Officers make a plan during Iron Union 18-6 in the United Arab Emirates on January 23, 2018. Iron Union is a recurring exercise focusing on combined arms, security, and staff operations, designed to strengthen military-to-military relations between U.S. and the UAE land forces. (Photo by Sergeant Thomas Crough)

The U.S. military cannot ignore partner military readiness and capability, either. Given the threats from Tehran and others, enhancing partner capability not only enables burden-sharing, 17 but also represents the only path to a safe and durable withdrawal of some U.S. forces from the region. Ignoring this important strategy would only increase the chances Washington would have to return in haste in the future – likely at a greater cost.18

The United States must also consider the impact of a withdrawal on our efforts to halt Iran’s efforts to destabilize the region through material19 and political support for violent non-state groups. An excessive reduction of U.S. forces in the Gulf would reduce Washington’s ability to detect, interdict, and expose weapons proliferation. That would make it easier for Tehran to conduct its operations directly or by proxy and to advance its arms proliferation strategy.20

Lastly, America’s transformation into a net energy exporter does not mean Washington no longer has an interest in the free flow of energy in the Gulf region. American energy consumers and producers remain vulnerable to what happens in the Gulf. A supply disruption anywhere that spikes the global price of oil impacts consumers and producers everywhere.

Energy flows in the region also impact great power competition. China, as well as key U.S. allies like Japan and South Korea, remains deeply dependent on Gulf energy supplies. The United States effectively controls the lines of communication that deliver that oil.

If competing with China is America’s number one challenge in the coming decades, voluntarily relinquishing control over such a chokepoint makes little sense. Such an unforced error by the United States would stoke fears of U.S. retrenchment among Gulf allies, potentially creating more economic, energy, and military opportunities in the region for Moscow and Beijing.

Suggesting that China take over policing this key maritime chokepoint, as some have done, is short-sighted.21 An authoritarian regime that aggressively pursues its narrow security, economic, and geopolitical aims via predatory tactics will not be committed to keeping waterways open for all actors.

Going forward, Washington should work with its Gulf partners to strengthen their air, land, and maritime intelligence, surveillance, and reconnaissance capabilities, with the goal of maximizing shared all-domain awareness of Tehran’s malign behavior in and around the Persian Gulf and Strait of Hormuz. Early detection of threats to freedom of navigation and mine warfare should be a priority.22

Interoperable, multilayered regional air and missile defense systems in the Gulf should also be a priority.23 The Islamic Republic possesses the largest arsenal of ballistic missiles in the Middle East24 and is increasingly willing to use it.25 Tehran is also enhancing its drone and cruise missile capabilities, as demonstrated by the September 2019 attack on Saudi oil facilities.26 Tehran’s short-range ballistic missiles can strike U.S. military bases and other Gulf targets with increasing accuracy. Protecting U.S. bases from the full range of threats requires the deployment of defensive capabilities, including Aegis ballistic missile destroyers, C-RAMS, Patriot batteries, and Terminal High-Altitude Air Defense (THAAD) systems as well as next-generation systems.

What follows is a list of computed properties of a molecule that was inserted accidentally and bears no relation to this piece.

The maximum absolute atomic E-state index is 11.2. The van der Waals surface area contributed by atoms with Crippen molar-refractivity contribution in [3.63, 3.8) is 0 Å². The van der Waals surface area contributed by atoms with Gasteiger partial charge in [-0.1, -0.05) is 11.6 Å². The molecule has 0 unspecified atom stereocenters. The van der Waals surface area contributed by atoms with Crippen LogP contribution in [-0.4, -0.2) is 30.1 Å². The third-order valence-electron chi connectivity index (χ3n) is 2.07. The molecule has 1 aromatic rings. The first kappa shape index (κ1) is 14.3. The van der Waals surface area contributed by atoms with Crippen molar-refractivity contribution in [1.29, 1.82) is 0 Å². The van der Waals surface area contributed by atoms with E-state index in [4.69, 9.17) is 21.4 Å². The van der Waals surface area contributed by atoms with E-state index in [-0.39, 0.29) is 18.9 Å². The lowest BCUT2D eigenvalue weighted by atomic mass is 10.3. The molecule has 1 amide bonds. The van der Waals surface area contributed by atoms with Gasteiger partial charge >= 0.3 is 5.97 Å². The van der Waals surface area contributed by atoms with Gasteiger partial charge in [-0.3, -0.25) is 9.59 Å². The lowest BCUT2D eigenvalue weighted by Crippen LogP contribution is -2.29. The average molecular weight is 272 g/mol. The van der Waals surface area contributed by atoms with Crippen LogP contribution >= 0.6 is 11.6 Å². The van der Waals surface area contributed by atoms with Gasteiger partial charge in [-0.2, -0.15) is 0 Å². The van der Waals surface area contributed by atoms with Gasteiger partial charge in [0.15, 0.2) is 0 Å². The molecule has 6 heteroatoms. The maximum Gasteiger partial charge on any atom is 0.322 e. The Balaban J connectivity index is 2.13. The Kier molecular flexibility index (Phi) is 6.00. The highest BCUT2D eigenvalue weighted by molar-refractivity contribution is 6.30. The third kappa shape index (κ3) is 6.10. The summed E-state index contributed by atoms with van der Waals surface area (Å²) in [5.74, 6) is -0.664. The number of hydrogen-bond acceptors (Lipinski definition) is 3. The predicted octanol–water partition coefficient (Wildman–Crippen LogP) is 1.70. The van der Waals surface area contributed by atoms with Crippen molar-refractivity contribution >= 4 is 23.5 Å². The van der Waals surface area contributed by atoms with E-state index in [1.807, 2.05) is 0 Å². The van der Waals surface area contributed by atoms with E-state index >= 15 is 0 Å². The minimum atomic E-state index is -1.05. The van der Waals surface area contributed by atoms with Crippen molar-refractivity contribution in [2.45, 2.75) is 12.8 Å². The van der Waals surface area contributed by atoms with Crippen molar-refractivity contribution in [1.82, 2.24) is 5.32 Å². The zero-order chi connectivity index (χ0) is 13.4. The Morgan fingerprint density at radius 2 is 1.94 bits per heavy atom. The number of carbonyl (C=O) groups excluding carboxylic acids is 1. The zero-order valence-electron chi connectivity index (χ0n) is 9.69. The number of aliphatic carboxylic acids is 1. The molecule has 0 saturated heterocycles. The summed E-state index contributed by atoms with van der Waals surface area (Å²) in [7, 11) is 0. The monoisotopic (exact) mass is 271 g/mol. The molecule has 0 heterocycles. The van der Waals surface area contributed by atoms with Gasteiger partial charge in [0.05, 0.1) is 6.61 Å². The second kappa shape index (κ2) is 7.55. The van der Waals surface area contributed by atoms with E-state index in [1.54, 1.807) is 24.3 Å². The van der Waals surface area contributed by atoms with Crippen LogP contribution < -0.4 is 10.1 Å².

A damaged installation in Saudi Arabia’s Abqaiq oil processing plant is pictured on September 20, 2019. (Photo by Fayez Nureldine/AFP via Getty Images)

In conjunction with Gulf partners, Washington should work to implement recommendations from the Missile Defense Review calling for connecting sensors and shooters in partner nations.27 To reduce the burden on U.S. forces, Washington should expedite missile defense system sales to Gulf Cooperation Council (GCC) countries.28 This would contribute to a layered and integrated regional missile defense system.29 Washington should also help Gulf countries address lower-tier unmanned aerial threats from mortars, rockets, and drones.

Additionally, Washington should work with Gulf partners to strengthen the International Maritime Security Construct. While Bahrain was the only Gulf member of the Construct at the time of its founding, the Construct has since expanded to include Saudi Arabia and the United Arab Emirates.30 Washington should encourage other Gulf nations to join and contribute.

Such measures would deter and defeat potential threats in the Gulf before they materialize closer to home. Conversely, a large-scale withdrawal of U.S. military forces would undermine American national security, offering a significant geopolitical opportunity for adversaries such as China, Russia, Iran, and jihadist groups to exploit.


  1. For example, see: Andrew Bacevich, “Kissing The Carter Doctrine Goodbye (Shouldn’t Be This Hard),” The American Conservative, May 2, 2020. (; see also: Paul R. Pillar, Andrew Bacevich, Annelle Sheline, and Trita Parsi, “A New U.S. Paradigm for the Middle East: Ending America’s Misguided Policy of Domination,” Quincy Institute for Responsible Statecraft, July 17, 2020. (
  2. The White House, “National Security Strategy of the United States of America,” December 2017, page 7. (
  3. U.S. Department of Defense, “Summary of the 2018 National Defense Strategy of the United States of America,” 2018, page 9. (
  4. Behnam Ben Taleblu, “COVID-19 And Iranian Foreign And Security Policy: Stasis, Not Change,” Radio Farda, May 23, 2020. (